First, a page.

From LRC Press Office
FRANKFORT—Whooping cough. Measles. Meningitis. Just hearing these words can strike fear in most any parent or school teacher.
But it’s not just young school children who are at risk. College and university students can also get communicable diseases says Dr. Patty Swiney, a Kentucky family physician and mother who testified alongside House Health and Welfare Chair Addia Wuchner, R-Florence, today in support of Wuchner’s House Bill 147. The bill would require students to submit proof of immunization against measles, mumps, rubella and meningococcal disease before enrolling at Kentucky public or private colleges or universities with residential campuses starting this fall.
HB 147, also sponsored by Rep. Danny Bentley, R-Russell, a pharmacist, passed the House Health and Welfare Committee and now goes to the House floor for consideration.
Swiney said college students living in close quarters like dormitories are susceptible to communicable diseases which are “vaccine-preventable.”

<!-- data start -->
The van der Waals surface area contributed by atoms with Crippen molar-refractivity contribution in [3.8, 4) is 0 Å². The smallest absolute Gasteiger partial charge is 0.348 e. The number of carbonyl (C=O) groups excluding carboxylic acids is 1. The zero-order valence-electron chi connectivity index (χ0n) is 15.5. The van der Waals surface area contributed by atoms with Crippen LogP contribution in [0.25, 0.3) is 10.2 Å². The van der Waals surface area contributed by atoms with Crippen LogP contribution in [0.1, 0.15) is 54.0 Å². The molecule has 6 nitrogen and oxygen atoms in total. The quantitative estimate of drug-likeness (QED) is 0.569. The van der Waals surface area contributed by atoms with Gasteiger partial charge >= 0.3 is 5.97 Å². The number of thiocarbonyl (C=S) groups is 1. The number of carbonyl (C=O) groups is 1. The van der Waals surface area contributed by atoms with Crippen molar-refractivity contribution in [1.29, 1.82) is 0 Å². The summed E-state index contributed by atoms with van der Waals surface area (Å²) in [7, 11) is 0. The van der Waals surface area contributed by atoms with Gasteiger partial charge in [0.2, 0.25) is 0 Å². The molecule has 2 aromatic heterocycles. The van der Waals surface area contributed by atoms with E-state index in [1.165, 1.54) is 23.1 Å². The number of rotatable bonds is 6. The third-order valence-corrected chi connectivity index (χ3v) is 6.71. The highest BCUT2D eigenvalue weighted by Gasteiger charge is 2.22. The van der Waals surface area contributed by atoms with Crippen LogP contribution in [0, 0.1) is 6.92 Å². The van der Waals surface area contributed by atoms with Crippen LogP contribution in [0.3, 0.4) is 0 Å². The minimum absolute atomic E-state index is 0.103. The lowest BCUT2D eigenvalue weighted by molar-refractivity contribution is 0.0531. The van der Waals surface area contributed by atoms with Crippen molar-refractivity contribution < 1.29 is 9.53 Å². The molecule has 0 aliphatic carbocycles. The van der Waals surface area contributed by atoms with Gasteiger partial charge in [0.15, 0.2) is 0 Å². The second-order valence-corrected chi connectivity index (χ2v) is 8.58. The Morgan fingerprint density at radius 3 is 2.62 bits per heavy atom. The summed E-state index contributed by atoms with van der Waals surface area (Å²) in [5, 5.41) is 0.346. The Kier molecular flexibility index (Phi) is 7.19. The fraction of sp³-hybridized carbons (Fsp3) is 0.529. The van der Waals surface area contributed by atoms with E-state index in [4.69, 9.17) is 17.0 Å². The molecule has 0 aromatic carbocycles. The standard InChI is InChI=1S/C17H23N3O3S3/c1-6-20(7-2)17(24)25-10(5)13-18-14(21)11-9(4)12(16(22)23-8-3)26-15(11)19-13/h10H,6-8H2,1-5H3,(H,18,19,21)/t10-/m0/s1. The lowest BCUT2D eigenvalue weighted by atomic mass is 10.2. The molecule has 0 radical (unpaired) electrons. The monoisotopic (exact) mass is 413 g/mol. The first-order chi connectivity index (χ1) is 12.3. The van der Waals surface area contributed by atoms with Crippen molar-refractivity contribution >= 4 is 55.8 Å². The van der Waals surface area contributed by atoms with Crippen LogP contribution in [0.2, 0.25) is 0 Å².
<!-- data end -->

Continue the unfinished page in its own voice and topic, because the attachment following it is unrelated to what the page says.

“They live, eat and, we all hope, study in close quarters,” said Swiney, but they are likely to write off illness symptoms as fatigue from too much studying or something else. She mentioned an outbreak of measles at Disneyland in 2015 in which 147 people were infected by “a single, non-vaccinated person.”
“Luckily there were no deaths, but a significant number of work and school days were missed… and all of this was preventable,” said Swiney.
Wuchner, a trained nurse, said HB 147 would exempt students who object to medical vaccination on religious grounds in a written sworn statement. It would also exempt students enrolled only in online or other distance-learning classes. Others, she explained, would have to receive what she called “catch-up” immunizations to protect themselves and those around them.
“As a nurse, I have strong memories of the first case of meningococcal meningitis that I ever encountered, and they will stay with you forever,” she said.